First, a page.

Thursday, April 26, 2012

TANGELO-GINGER-BANANA SYRUP

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Making your own homemade syrup is as close as the crisper in your refrigerator. Here’s a very simple recipe that tastes very gourmet.


TANGELO-GINGER-BANANA SYRUP

Courtesy of Chef Jeff Calley © 2012


Ingredients:

2 tangelos, juiced and zested
1/2 cup brown sugar
1” piece of fresh ginger root, peeled, juice only
1/8 teaspoon cinnamon, powdered
4 tablespoons butter
1 banana, in 1/2” slices

Directions:

Put the tangelo juice in a small sauce pan and simmer over low-medium heat for 5 minutes. Add the remaining ingredients (including the tangelo zest) except for the banana and continue cooking till the sugar has dissolved. Add the bananas and heat another minute.

Serve hot, over waffles, French toast, pancakes, or even ice cream.


Have you got a great recipe, cooking tip or food story to share with the Too Fun Chefs? Email us and we might just share them with everyone else out there listening. Email: Jackie & Jeff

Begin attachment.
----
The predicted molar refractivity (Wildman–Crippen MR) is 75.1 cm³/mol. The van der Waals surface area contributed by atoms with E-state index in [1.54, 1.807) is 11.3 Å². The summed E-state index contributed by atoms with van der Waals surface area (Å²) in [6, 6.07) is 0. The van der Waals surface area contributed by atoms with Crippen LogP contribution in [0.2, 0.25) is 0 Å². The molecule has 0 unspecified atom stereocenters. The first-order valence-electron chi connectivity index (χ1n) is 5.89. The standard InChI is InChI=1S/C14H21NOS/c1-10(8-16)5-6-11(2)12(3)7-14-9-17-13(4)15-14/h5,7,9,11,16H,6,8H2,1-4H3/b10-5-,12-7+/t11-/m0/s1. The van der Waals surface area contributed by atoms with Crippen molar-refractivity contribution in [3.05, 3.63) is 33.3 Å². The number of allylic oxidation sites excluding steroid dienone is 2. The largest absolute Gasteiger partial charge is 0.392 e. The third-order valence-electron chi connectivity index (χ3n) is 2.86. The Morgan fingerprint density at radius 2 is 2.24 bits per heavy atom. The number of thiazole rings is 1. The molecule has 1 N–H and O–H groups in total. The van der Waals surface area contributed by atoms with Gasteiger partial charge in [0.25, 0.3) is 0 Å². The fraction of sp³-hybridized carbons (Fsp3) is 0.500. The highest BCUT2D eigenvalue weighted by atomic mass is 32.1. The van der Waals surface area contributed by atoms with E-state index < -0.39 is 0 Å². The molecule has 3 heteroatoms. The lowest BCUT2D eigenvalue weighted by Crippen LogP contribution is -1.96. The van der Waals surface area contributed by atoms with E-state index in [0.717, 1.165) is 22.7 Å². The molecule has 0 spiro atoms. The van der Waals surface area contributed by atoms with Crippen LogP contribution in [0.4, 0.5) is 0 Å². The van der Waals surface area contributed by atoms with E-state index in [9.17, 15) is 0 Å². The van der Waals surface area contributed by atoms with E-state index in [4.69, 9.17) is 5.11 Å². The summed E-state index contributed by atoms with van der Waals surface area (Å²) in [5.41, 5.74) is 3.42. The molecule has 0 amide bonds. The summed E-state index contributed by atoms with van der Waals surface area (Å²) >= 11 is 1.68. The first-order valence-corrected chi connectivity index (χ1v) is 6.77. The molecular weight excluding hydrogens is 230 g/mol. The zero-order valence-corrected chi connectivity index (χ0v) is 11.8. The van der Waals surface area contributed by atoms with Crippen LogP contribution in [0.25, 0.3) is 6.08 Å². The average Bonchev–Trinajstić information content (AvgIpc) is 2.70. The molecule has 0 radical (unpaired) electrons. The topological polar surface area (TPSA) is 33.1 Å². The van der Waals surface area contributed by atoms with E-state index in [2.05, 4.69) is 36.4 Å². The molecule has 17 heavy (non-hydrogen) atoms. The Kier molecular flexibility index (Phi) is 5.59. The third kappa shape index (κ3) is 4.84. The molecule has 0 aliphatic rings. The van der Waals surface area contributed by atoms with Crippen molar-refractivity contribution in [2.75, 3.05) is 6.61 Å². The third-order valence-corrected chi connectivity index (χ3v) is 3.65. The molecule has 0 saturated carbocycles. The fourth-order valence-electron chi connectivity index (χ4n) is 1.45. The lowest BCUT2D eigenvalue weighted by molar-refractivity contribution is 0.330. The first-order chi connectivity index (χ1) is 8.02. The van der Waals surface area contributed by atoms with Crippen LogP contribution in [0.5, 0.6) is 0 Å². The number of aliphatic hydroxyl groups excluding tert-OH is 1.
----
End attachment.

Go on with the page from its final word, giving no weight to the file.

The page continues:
PICKLED EGGS - RUBY COCKTAIL EGGS

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Pickling eggs and other foods is fun, and falls under the category of home canning. It's very important to understand how to properly can foods at home, particularly when it comes to sanitations and preventing those little beasties known as bacteria. Before you launch on your canning of pickled eggs, take a few minutes to understand sterilization processes at this link for the National Center for Home Food Preservation. Practicing safe food handling it critical to keeping your family and friends healthy.

At the bottom of this post, you'll find an idea for quick pickled eggs for a cocktail party. They're called Ruby Cocktail Eggs, and you don't have to follow such strict sanitization procedures because you'll use them right away.


PICKLED EGGS

Courtesy of Chefs Jackie Olden and Jeff Calley © 2012


PICKLED EGGS (SIMPLE)

Ingredients:

s 16 hard-boiled eggs, peeled
1/2 ounce black peppercorns
1/2 ounce whole ginger, chopped
1/2 ounce allspice
1 quart vinegar

Directions:

Pack eggs into pre-sterilized, wide-mouthed jar. Boil spices in vinegar 10 minutes, then pour over eggs. Cool and seal.


PICKLED EGGS

Ingredients:

18 hard-boiled eggs, peeled
2 cups white vinegar
1 1/2 quarts water
2 teaspoons salt
Spice bag
1 small dry red pepper
1 tablespoon mixed pickling spices

Directions: